On the other hand, love gives you a sense of security: when you’re walking down the street late at night and you have a leash on love
‘ain’t no one going to mess with you.
Because crooks and muggers think love is unpredictable. Who knows what love could do in its own defence?
On cold winter nights, love is warm. It lies between you and lives and breathes and makes funny noises.
Love wakes you up all hours of the night with its needs. It needs to be fed so it will grow and stay healthy.
Love doesn’t like being left alone for long. But come home and love is always happy to see you.
It may break a few things accidentally in its passion for life, but you can never be mad at love for long.
Is love good all the time? No! No!
Love can be bad.
Bad, love, bad!
Very bad love.
Love makes messes. Love leaves you little surprises here and there.
Love needs lots of cleaning up after. Sometimes you just want to get love fixed.
Sometimes you want to roll up a piece of newspaper and swat love on the nose,
not so much to cause pain, just to let love know don’t you ever do that again!
Sometimes love just wants to go for a nice long walk. Because love loves exercise.
It runs you around the block and leaves you panting. It pulls you in several different directions at once,
or winds around and around you until you’re all wound up and can’t move.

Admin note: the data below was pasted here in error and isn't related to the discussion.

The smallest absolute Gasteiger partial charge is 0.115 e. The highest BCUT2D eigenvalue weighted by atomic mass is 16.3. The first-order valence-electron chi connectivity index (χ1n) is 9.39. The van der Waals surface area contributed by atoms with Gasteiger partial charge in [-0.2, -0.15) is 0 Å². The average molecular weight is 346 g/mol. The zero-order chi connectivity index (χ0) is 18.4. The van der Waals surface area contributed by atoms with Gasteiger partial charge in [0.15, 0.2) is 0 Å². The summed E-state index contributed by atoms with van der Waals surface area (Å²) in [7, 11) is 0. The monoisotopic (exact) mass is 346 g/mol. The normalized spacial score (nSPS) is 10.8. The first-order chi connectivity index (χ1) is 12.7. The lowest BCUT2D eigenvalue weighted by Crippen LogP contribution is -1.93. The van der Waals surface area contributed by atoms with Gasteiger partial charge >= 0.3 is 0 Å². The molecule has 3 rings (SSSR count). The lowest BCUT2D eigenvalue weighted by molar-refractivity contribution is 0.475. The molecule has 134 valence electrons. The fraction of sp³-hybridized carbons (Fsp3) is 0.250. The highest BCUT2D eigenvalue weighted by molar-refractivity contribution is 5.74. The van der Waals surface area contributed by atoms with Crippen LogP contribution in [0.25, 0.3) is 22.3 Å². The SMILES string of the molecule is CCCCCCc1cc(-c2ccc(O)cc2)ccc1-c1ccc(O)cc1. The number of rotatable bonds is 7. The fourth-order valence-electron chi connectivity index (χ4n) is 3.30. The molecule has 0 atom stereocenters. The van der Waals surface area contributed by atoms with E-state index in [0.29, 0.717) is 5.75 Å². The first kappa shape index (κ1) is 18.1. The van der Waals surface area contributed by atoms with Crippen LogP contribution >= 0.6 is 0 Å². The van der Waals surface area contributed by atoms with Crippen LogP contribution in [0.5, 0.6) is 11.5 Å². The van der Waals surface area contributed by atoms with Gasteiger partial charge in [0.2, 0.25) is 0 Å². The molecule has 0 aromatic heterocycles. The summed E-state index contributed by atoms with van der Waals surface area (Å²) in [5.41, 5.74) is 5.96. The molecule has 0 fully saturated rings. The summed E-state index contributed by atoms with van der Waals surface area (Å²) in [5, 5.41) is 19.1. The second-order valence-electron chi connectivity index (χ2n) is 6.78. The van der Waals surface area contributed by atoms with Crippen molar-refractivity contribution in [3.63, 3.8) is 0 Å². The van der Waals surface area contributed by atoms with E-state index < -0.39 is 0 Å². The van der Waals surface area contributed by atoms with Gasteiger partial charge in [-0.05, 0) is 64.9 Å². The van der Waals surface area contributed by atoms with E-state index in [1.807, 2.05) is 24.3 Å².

But love makes you meet people wherever you go. People who have nothing in common but love stop and talk to each other on the street.
Throw things away and love will bring them back, again, and again, and again.
But most of all, love needs love, lots of it.
And in return, love loves you and never stops

The Funeral

But the weekend began with one of the saddest of all funerals, a tragedy played out over nearly forty years that resulted in someone taking her own life. Her friends and family celebrated a life cut short by mental illness and the crematorium was filled with tears and bunches of flowers, often simple posies picked on the way to the ceremony.

We finished with the following paragraph:

No-one who knows about the circumstances of Alice’s death can remain untouched by it, or fail to ask themselves if there is something they could have done to prevent it, that’s natural. I think it would be best to recognise that the borderline between life and death is a fragile thing for all of us and accept that Alice’s illness made that borderline even more fragile.” (I have changed the name)